Twin Atlantic then take this up a notch further, you can call it what you want, but the reality is that it’s arena rock for a new generation. It’s all about mass sing alongs, jumping, moshing and good times. They also supply crunching riffs and big choruses. There is certainly no doubt that they feel at home on these big stages. They have a confidence about them which manifests itself in the use of a cello, which not many punk rock bands would do. They leave the crowd bouncing and singing which is exactly what they do, as they all make their way to the upcoming site wide silent disco (another unique and brilliant touch that we’ve only seen at 2000 Trees).
As we awake on Saturday morning, we muse on what it is that makes this festival so special. It’s certainly something that is actually felt by the crowd. On the opening night, Beans on Toast reminded us of the need to pick up litter and remarkably for a festival crowd there does seem a more genuine concern to keep things tidy. It’s a small thing, but perhaps also a sign of the love for the festival and its organisers.
Our first band of the day is the somewhat dubiously named Cheap Meat, a band faced with the ominous task of greeting a hungover crowd. Thankfully, their brand of rock has a sweetness that provides a welcoming start to the day. It’s punk pop but not the whiny/bratty sort, but instead with an indie sound like Weezer, All American Rejects etc. It’s an irony that the lead singer has a no fun badge on his jacket, as they offer a lot more fun than many of the angst ridden bands on the bill. Apparently they have an EP coming out this summer, so that’s definitely one to check out.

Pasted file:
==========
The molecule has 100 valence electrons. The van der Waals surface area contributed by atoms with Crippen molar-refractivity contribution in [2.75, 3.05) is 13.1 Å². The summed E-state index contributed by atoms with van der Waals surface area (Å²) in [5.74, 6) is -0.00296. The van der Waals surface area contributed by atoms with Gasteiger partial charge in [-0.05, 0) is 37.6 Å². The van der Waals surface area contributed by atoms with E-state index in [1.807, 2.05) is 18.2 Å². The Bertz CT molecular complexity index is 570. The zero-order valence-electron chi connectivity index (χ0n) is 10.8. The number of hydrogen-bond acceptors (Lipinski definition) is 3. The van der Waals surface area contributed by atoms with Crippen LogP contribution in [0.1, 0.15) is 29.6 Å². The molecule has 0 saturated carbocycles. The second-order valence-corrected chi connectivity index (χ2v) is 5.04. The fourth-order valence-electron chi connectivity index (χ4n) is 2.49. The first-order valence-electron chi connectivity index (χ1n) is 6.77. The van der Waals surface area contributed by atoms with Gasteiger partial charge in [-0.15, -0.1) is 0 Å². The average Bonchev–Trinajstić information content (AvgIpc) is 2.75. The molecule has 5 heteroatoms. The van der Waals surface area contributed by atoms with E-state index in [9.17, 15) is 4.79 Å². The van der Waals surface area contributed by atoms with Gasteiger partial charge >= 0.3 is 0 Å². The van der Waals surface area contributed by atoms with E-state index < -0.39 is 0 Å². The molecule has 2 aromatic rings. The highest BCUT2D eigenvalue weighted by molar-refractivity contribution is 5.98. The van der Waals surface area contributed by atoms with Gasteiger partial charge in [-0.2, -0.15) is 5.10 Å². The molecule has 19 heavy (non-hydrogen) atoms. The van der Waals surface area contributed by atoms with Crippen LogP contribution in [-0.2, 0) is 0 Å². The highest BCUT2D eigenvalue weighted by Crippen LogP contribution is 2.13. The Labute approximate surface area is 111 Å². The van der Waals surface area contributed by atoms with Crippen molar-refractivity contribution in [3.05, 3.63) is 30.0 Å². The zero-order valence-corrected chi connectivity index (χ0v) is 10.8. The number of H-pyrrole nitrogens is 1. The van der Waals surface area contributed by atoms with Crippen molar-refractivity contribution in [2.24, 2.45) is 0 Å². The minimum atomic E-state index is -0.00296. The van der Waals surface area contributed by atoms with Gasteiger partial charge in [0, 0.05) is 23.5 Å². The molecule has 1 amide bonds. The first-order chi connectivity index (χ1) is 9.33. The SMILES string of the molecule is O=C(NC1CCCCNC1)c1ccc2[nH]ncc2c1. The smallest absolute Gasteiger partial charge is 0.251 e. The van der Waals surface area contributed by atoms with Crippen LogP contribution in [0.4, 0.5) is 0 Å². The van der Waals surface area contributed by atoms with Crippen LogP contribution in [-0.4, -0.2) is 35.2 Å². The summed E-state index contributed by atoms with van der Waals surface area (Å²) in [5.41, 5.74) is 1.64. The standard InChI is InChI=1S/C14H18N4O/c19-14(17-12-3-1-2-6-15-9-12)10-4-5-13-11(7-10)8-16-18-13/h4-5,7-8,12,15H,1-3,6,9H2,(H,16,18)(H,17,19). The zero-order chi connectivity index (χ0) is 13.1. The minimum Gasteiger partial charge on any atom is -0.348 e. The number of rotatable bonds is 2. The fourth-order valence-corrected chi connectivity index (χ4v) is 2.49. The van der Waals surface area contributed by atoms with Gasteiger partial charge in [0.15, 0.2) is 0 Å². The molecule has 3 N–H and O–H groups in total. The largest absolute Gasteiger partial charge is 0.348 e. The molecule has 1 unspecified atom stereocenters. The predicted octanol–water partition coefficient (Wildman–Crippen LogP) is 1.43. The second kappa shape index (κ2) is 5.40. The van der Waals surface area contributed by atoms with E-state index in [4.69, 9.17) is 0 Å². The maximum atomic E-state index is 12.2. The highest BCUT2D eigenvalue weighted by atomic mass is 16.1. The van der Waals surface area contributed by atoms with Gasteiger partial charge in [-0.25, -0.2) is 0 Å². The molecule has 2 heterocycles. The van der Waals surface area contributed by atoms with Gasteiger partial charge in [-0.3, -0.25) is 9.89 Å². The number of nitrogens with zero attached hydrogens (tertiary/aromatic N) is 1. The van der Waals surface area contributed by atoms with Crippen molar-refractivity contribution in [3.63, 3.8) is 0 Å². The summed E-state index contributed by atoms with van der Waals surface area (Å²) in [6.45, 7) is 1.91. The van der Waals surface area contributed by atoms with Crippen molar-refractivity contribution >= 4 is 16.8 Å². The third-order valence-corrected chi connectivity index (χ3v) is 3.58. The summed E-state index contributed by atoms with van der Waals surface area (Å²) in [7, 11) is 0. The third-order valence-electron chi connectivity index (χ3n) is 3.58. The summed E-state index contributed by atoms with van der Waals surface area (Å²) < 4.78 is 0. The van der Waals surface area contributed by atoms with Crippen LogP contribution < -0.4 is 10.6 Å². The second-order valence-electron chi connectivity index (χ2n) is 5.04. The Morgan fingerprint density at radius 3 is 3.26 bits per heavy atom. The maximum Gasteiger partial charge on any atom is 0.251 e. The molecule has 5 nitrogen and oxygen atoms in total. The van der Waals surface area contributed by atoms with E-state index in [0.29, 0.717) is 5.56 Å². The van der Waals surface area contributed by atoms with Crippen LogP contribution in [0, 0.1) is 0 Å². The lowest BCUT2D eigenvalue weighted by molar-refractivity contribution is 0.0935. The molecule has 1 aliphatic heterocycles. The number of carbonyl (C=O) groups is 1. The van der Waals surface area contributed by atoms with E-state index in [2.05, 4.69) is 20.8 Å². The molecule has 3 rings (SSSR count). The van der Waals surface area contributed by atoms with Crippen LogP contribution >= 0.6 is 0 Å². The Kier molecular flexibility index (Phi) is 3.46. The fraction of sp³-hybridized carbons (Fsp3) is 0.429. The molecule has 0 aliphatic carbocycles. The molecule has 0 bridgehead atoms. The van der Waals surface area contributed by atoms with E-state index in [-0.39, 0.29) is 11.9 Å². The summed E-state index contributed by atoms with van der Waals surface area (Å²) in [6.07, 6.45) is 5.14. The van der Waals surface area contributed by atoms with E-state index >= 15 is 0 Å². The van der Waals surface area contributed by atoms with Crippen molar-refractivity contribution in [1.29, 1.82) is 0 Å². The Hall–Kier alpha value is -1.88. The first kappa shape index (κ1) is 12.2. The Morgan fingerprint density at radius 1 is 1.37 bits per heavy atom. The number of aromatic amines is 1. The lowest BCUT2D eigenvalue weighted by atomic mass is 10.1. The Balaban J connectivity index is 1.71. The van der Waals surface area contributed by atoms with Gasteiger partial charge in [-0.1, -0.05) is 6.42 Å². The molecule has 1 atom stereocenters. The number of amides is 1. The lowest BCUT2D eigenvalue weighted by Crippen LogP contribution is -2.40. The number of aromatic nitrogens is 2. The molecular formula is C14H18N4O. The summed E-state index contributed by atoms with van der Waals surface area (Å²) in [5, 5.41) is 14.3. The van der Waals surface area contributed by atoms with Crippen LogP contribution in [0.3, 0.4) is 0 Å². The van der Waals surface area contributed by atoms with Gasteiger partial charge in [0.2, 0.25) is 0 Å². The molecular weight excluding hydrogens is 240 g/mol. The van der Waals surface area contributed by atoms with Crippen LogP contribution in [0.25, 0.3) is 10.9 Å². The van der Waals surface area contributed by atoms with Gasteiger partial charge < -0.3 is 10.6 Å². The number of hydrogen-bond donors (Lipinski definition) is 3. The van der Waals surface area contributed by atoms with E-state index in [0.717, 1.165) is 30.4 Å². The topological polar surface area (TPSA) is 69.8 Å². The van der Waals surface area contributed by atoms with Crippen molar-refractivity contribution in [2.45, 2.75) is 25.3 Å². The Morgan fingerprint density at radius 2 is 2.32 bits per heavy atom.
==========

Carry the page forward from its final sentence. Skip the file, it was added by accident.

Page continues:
Our final venue of the festival to check out is the forest stage, a picturesque little stage hidden amongst the trees. We’re there firstly to see a special set by Jamie Lenman. He’s playing a bigger stage later, but for this one he’s promised a few acoustic covers. The crowd that gathers is quite staggering and they are rewarded with some great festival favourites from the likes of The Beatles, Weezer, Queen and Nirvana. At first, the crowd seem a bit taken aback and need a bit of encouragement to join in. However, James is an extremely charismatic character and delivers the best on stage banter of the festival so far. Like Frank Turner, he is a big fan of the festival itself. Something backed up by his presence at a least a couple of other bands’ sets during the day, indeed we bump in to him later trying to find the Neu stage. The forest area is rammed and it must go down as one of the best moments in 2000 Trees history, to see the set end with a medley of the theme tunes from Neighbours and Home and Away!
It would be an impossible act to follow for most artists, but next on the stage is Ginger, a bona fide rock star. His set gets off to a remarkable and hilarious start with the announcement that his guitar has no strap. It results in the brilliant sight of him using his roadie as a strap. The poor, unfortunate chap, spends the whole gig sat in front of Ginger reading a magazine and eating a wrap (see picture above). Ginger is joined by a bassist and drummer for an intimate set of songs which, with his brilliant in between song chatter, has the crowd eating out of his hand. Hearing the songs played acoustically, without the clash and clutter of the Wildhearts, provides a brilliant reminder of what a great songwriter he is. As with all quality songs they shine acoustically, especially with the three piece harmonies (even when the words are sometimes forgotten). Another moment that you feel privileged to have seen.